"It's shameful that the UDF party wants to take us back to the dark days,"

Mr Gwanda Chakuamba (2003)

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Sunday, July 27, 2008

When does a gift cease to be a gift and become a bribe that compromises a public officer

Dorothy Kweyu

MALAWI HIGH COURT JUDGE is making waves for unusual reasons. In a
corruption-prone continent, Mr Justice Edward Twea has caught the
nation's imagination after rejecting a cash "gift" from former
President Bakili Muluzi.

Mr Muluzi is the man
who made history when he dislodged President Kamuzu Banda to become
post-independence Malawi's second president in 1994.

And the good judge, according to media reports, handled the rejection
rather dramatically; he had the High Court and Supreme Court of Appeal
deputy registrar return Sh7,000 (15,000 kwacha) to Mr Muluzi, who had
given him the "gift" when the former was admitted to a hospital in
Blantyre last year.

Mr Justice Twea had good cause to reject Mr
Muluzi's cash gift; he happens to be one of the three constitutional
court judges handling a case that seeks to interpret Section 83(3) of
Malawi's constitution, which seeks to restrict the president, the
vice-president and the second vice-president to a maximum two
consecutive terms.

Mr Muluzi became president
on a crest of popularity following decades of the Banda dictatorship.
Then, Malawi Young Pioneers held sway.

Pioneers literally forced beleaguered citizens to buy membership cards
from the ruling Malawi Congress Party (MCP), which alone guaranteed
their access to markets, grinding mills, hospitals, transport, you name

The Young Pioneers would simply leave a batch of cards at an office, only coming back for the money.

Pregnant women had to buy, not only their cards, but also for their yet-to-be born babies.

These Pioneers had a military wing reportedly trained by Israelis, which was better equipped than the national army.

WAS, THEREFORE, WITH A HUGE sigh of relief that Mr Muluzi took the
reins of power a year after a successful referendum for multiparty
politics in 1993.

But Mr Muluzi's good will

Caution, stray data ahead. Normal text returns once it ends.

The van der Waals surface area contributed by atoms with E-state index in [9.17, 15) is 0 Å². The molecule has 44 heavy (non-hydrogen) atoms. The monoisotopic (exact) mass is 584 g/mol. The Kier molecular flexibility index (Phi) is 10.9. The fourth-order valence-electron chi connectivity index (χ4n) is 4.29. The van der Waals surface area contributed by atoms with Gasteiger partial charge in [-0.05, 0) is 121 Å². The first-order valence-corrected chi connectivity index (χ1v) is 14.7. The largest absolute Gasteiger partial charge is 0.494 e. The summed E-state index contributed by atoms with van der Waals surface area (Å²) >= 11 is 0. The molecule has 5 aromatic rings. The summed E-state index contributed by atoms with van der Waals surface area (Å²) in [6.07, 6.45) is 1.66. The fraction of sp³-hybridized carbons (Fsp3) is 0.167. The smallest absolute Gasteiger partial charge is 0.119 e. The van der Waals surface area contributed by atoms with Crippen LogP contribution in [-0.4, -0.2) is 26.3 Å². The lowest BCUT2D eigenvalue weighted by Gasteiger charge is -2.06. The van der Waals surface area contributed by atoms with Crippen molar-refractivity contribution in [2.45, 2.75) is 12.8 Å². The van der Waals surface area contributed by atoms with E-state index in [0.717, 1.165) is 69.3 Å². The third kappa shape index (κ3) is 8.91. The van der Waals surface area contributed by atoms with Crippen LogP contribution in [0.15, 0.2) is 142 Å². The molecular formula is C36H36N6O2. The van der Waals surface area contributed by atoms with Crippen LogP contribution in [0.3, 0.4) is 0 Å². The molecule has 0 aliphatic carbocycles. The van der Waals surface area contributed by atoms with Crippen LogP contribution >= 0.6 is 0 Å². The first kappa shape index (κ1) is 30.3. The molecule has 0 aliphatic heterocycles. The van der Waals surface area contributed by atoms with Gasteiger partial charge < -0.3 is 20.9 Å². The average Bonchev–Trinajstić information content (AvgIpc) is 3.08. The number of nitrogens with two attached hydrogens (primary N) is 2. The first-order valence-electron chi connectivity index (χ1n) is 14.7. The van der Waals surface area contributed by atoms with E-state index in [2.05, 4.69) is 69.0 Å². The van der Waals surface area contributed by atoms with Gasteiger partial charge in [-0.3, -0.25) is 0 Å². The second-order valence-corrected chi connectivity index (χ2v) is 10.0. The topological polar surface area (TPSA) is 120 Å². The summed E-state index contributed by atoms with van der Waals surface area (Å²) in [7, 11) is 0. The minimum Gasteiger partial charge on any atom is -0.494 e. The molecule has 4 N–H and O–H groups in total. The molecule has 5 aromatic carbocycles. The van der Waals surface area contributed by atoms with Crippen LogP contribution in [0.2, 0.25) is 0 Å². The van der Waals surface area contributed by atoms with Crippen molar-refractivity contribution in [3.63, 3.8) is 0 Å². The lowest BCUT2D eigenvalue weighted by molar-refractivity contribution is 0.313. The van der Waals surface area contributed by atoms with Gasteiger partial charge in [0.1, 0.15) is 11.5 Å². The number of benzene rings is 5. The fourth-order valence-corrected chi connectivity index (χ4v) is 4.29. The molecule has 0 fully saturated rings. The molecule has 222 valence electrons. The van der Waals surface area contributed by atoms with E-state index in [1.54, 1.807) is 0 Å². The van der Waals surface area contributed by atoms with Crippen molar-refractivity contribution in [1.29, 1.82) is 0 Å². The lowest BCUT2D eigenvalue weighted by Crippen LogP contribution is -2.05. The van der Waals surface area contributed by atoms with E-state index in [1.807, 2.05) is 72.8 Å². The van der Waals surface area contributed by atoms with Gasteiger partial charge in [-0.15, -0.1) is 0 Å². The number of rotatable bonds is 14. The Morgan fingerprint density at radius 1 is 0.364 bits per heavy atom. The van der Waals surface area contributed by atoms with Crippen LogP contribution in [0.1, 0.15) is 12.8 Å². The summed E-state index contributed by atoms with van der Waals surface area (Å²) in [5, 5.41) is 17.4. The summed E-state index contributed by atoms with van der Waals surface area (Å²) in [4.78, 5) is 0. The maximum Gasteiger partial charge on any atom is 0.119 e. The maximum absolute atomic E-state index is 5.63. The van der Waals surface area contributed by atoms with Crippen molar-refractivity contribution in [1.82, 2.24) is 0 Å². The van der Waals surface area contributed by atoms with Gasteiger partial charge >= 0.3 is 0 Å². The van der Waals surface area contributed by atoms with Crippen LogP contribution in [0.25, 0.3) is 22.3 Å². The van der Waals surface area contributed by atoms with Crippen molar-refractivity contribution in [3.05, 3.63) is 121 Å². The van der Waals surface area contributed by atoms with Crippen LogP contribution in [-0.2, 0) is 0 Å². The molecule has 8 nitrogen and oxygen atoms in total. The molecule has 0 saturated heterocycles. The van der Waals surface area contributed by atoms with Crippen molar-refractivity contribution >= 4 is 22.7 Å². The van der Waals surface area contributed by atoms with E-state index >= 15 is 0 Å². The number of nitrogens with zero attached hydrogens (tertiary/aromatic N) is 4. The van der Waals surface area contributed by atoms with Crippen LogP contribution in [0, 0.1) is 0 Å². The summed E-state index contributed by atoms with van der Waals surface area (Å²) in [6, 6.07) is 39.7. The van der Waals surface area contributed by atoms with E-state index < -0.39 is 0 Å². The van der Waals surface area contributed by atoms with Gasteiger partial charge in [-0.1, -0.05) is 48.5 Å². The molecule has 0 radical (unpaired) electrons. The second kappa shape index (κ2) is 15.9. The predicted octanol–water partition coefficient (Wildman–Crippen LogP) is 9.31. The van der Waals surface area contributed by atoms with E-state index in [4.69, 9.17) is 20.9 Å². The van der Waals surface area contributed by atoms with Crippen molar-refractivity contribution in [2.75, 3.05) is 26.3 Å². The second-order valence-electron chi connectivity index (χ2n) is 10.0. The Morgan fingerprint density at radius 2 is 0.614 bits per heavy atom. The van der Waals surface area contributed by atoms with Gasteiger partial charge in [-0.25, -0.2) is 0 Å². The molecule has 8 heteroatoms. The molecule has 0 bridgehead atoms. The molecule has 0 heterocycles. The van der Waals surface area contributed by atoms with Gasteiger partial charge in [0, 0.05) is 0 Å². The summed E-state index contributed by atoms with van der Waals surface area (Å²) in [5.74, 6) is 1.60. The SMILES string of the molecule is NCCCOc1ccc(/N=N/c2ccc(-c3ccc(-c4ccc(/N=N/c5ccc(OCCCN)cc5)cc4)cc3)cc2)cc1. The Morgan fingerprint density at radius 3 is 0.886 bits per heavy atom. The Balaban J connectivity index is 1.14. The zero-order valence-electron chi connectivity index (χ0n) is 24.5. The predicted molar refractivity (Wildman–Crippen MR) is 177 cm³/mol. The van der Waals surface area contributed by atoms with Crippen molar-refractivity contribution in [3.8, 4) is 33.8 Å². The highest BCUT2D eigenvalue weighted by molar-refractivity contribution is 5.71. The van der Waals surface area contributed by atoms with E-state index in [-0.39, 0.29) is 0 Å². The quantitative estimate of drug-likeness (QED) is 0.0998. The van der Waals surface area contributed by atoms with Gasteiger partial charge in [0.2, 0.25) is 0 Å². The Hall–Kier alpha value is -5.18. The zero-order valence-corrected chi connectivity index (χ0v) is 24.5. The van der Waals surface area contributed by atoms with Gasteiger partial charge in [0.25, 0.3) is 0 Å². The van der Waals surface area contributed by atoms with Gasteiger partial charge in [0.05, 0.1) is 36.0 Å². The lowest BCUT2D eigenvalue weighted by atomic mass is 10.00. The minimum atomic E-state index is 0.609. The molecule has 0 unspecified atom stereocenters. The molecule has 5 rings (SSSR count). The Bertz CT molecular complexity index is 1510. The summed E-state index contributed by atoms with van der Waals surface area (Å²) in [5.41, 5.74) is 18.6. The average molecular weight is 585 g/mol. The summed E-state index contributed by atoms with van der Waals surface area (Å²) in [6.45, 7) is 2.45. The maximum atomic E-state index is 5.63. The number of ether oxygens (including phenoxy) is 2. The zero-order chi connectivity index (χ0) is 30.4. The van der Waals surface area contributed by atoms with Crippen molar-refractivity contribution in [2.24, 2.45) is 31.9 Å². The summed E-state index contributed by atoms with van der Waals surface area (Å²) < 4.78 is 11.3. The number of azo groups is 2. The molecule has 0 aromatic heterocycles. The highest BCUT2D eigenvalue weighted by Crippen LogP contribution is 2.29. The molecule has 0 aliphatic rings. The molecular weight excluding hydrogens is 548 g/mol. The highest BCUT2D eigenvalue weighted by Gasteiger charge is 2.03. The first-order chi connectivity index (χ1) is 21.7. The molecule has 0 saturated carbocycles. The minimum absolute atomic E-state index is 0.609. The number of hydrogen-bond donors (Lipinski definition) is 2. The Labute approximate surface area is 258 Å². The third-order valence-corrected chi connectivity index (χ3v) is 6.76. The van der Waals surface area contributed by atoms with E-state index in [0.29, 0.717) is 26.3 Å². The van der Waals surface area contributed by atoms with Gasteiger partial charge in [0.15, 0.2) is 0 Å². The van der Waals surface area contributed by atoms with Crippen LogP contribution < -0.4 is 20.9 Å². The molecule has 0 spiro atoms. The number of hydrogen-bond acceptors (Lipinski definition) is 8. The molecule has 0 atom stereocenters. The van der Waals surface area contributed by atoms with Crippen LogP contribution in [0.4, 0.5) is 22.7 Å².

among the people was short-lived - a fact that was amply demonstrated
when he failed to convince Malawians to allow him to run for a third

Enough about historical background; the
issue at hand is Mr Justice Twea's rejection of Mr Muluzi's K15,000.
Not only that; the country's Anti-Corruption Bureau is currently
investigating the former president on another case involving bribery of
court clerks.

While the amount involved may be
trivial, there is no escaping the judge's own explanation: " it would
be inappropriate and unethical for him to accept the money that
accompanied your good will message", wrote the registrar of the High

Given that the money was linked to Mr
Muluzi's visit to the judge, who had been admitted to hospital when the
gift was made, it is easy to accuse the judge of being petty.

After all, isn't common for relatives, friends and well-wishers to offer gifts to those in hospital?

yet, Mr Muluzi was not your normal well-wisher; he is a former Head of
State seeking another term. It is, therefore, common sense that his
financial gift should raise a red flag.

Secondly, Mr Justice Twea's rejection draws attention to the thin line
between traditional hospitality and graft. When does a gift cease to be
a gift and become a bribe that compromises a public officer in the
execution of his duties?

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